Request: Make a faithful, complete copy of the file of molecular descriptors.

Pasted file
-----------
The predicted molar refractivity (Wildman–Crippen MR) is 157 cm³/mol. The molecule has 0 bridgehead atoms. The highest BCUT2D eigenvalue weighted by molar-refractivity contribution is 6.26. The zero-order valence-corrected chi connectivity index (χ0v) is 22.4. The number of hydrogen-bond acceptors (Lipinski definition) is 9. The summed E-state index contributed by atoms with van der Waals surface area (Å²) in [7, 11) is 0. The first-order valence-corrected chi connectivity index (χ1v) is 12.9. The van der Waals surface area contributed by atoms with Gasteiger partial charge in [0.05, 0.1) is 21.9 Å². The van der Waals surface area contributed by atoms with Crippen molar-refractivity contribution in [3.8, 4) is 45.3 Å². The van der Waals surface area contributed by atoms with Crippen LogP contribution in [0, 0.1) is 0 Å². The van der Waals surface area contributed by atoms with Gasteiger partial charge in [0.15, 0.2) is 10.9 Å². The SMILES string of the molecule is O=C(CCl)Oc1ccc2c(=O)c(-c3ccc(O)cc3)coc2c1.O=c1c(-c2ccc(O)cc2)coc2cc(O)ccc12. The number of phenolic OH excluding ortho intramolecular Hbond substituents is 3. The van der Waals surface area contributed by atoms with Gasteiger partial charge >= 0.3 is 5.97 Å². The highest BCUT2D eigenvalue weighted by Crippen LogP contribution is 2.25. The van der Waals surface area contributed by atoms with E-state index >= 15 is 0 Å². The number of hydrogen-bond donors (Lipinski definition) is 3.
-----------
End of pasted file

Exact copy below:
The predicted molar refractivity (Wildman–Crippen MR) is 157 cm³/mol. The molecule has 0 bridgehead atoms. The highest BCUT2D eigenvalue weighted by molar-refractivity contribution is 6.26. The zero-order valence-corrected chi connectivity index (χ0v) is 22.4. The number of hydrogen-bond acceptors (Lipinski definition) is 9. The summed E-state index contributed by atoms with van der Waals surface area (Å²) in [7, 11) is 0. The first-order valence-corrected chi connectivity index (χ1v) is 12.9. The van der Waals surface area contributed by atoms with Gasteiger partial charge in [0.05, 0.1) is 21.9 Å². The van der Waals surface area contributed by atoms with Crippen molar-refractivity contribution in [3.8, 4) is 45.3 Å². The van der Waals surface area contributed by atoms with Crippen LogP contribution in [0, 0.1) is 0 Å². The van der Waals surface area contributed by atoms with Gasteiger partial charge in [0.15, 0.2) is 10.9 Å². The SMILES string of the molecule is O=C(CCl)Oc1ccc2c(=O)c(-c3ccc(O)cc3)coc2c1.O=c1c(-c2ccc(O)cc2)coc2cc(O)ccc12. The number of phenolic OH excluding ortho intramolecular Hbond substituents is 3. The van der Waals surface area contributed by atoms with Gasteiger partial charge >= 0.3 is 5.97 Å². The highest BCUT2D eigenvalue weighted by Crippen LogP contribution is 2.25. The van der Waals surface area contributed by atoms with E-state index >= 15 is 0 Å². The number of hydrogen-bond donors (Lipinski definition) is 3.